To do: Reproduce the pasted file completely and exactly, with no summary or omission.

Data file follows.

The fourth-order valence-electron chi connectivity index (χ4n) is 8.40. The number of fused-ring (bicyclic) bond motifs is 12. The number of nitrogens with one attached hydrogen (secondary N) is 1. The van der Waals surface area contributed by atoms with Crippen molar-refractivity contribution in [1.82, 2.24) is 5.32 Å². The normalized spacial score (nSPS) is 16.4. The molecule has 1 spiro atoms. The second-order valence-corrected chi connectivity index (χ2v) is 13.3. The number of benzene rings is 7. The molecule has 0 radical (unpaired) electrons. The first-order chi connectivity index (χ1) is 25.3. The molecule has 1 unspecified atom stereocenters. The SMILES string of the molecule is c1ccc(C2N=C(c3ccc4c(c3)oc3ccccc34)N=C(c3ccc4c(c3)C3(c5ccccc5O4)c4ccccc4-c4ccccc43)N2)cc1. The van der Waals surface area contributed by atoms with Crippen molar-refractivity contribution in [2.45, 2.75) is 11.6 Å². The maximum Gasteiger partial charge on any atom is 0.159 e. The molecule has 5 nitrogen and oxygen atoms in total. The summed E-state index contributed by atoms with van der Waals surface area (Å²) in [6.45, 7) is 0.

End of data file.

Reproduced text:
The fourth-order valence-electron chi connectivity index (χ4n) is 8.40. The number of fused-ring (bicyclic) bond motifs is 12. The number of nitrogens with one attached hydrogen (secondary N) is 1. The van der Waals surface area contributed by atoms with Crippen molar-refractivity contribution in [1.82, 2.24) is 5.32 Å². The normalized spacial score (nSPS) is 16.4. The molecule has 1 spiro atoms. The second-order valence-corrected chi connectivity index (χ2v) is 13.3. The number of benzene rings is 7. The molecule has 0 radical (unpaired) electrons. The first-order chi connectivity index (χ1) is 25.3. The molecule has 1 unspecified atom stereocenters. The SMILES string of the molecule is c1ccc(C2N=C(c3ccc4c(c3)oc3ccccc34)N=C(c3ccc4c(c3)C3(c5ccccc5O4)c4ccccc4-c4ccccc43)N2)cc1. The van der Waals surface area contributed by atoms with Crippen molar-refractivity contribution in [2.45, 2.75) is 11.6 Å². The maximum Gasteiger partial charge on any atom is 0.159 e. The molecule has 5 nitrogen and oxygen atoms in total. The summed E-state index contributed by atoms with van der Waals surface area (Å²) in [6.45, 7) is 0.